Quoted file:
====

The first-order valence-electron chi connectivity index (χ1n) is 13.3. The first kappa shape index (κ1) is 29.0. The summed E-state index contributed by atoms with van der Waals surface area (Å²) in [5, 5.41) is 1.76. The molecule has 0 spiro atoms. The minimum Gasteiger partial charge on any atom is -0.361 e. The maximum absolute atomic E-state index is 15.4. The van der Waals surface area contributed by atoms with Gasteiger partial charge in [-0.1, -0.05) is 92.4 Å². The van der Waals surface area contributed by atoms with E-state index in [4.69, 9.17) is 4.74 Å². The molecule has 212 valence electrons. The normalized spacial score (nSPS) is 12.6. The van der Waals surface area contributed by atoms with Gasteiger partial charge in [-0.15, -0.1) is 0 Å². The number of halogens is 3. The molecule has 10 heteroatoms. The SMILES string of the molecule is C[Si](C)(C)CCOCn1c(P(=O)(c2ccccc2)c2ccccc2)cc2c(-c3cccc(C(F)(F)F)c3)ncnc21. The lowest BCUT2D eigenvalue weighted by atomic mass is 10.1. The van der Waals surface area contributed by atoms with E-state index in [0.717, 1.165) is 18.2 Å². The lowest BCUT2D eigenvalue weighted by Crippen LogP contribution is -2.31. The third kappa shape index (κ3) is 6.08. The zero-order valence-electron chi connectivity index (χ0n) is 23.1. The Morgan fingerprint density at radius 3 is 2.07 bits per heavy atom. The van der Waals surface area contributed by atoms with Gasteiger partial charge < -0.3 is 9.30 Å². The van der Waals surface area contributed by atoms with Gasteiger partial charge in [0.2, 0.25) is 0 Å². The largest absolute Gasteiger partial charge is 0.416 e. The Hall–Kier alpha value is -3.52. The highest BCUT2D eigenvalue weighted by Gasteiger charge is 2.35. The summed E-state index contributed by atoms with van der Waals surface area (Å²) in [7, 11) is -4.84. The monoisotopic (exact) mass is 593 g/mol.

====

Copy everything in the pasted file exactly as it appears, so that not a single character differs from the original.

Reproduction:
The first-order valence-electron chi connectivity index (χ1n) is 13.3. The first kappa shape index (κ1) is 29.0. The summed E-state index contributed by atoms with van der Waals surface area (Å²) in [5, 5.41) is 1.76. The molecule has 0 spiro atoms. The minimum Gasteiger partial charge on any atom is -0.361 e. The maximum absolute atomic E-state index is 15.4. The van der Waals surface area contributed by atoms with Gasteiger partial charge in [-0.1, -0.05) is 92.4 Å². The van der Waals surface area contributed by atoms with E-state index in [4.69, 9.17) is 4.74 Å². The molecule has 212 valence electrons. The normalized spacial score (nSPS) is 12.6. The van der Waals surface area contributed by atoms with Gasteiger partial charge in [-0.15, -0.1) is 0 Å². The number of halogens is 3. The molecule has 10 heteroatoms. The SMILES string of the molecule is C[Si](C)(C)CCOCn1c(P(=O)(c2ccccc2)c2ccccc2)cc2c(-c3cccc(C(F)(F)F)c3)ncnc21. The lowest BCUT2D eigenvalue weighted by atomic mass is 10.1. The van der Waals surface area contributed by atoms with E-state index in [0.717, 1.165) is 18.2 Å². The lowest BCUT2D eigenvalue weighted by Crippen LogP contribution is -2.31. The third kappa shape index (κ3) is 6.08. The zero-order valence-electron chi connectivity index (χ0n) is 23.1. The Morgan fingerprint density at radius 3 is 2.07 bits per heavy atom. The van der Waals surface area contributed by atoms with Gasteiger partial charge < -0.3 is 9.30 Å². The van der Waals surface area contributed by atoms with Gasteiger partial charge in [0.2, 0.25) is 0 Å². The largest absolute Gasteiger partial charge is 0.416 e. The Hall–Kier alpha value is -3.52. The highest BCUT2D eigenvalue weighted by Gasteiger charge is 2.35. The summed E-state index contributed by atoms with van der Waals surface area (Å²) in [7, 11) is -4.84. The monoisotopic (exact) mass is 593 g/mol.